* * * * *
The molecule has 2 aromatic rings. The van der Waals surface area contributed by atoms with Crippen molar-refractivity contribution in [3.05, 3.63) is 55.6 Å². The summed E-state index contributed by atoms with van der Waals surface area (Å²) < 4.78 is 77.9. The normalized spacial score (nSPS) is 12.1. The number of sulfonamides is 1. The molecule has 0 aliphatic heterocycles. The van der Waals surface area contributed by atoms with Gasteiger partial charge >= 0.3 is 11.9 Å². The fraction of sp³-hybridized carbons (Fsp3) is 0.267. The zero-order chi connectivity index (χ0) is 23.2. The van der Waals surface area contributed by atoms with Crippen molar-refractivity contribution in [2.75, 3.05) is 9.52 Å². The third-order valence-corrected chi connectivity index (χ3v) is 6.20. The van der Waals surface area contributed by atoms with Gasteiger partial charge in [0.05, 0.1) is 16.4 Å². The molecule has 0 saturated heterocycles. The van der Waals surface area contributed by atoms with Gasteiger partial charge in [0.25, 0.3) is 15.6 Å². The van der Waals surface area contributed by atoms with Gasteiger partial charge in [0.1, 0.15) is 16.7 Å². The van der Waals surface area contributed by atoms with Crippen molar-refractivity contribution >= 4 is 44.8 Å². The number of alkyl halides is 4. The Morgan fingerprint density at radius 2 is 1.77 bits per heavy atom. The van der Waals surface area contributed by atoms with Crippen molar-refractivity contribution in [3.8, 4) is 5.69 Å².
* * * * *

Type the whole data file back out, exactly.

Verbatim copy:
The molecule has 2 aromatic rings. The van der Waals surface area contributed by atoms with Crippen molar-refractivity contribution in [3.05, 3.63) is 55.6 Å². The summed E-state index contributed by atoms with van der Waals surface area (Å²) < 4.78 is 77.9. The normalized spacial score (nSPS) is 12.1. The number of sulfonamides is 1. The molecule has 0 aliphatic heterocycles. The van der Waals surface area contributed by atoms with Gasteiger partial charge >= 0.3 is 11.9 Å². The fraction of sp³-hybridized carbons (Fsp3) is 0.267. The zero-order chi connectivity index (χ0) is 23.2. The van der Waals surface area contributed by atoms with Crippen molar-refractivity contribution in [2.75, 3.05) is 9.52 Å². The third-order valence-corrected chi connectivity index (χ3v) is 6.20. The van der Waals surface area contributed by atoms with Gasteiger partial charge in [0.05, 0.1) is 16.4 Å². The molecule has 0 saturated heterocycles. The van der Waals surface area contributed by atoms with Gasteiger partial charge in [0.25, 0.3) is 15.6 Å². The van der Waals surface area contributed by atoms with Gasteiger partial charge in [0.1, 0.15) is 16.7 Å². The van der Waals surface area contributed by atoms with Crippen molar-refractivity contribution >= 4 is 44.8 Å². The number of alkyl halides is 4. The Morgan fingerprint density at radius 2 is 1.77 bits per heavy atom. The van der Waals surface area contributed by atoms with Crippen molar-refractivity contribution in [3.8, 4) is 5.69 Å².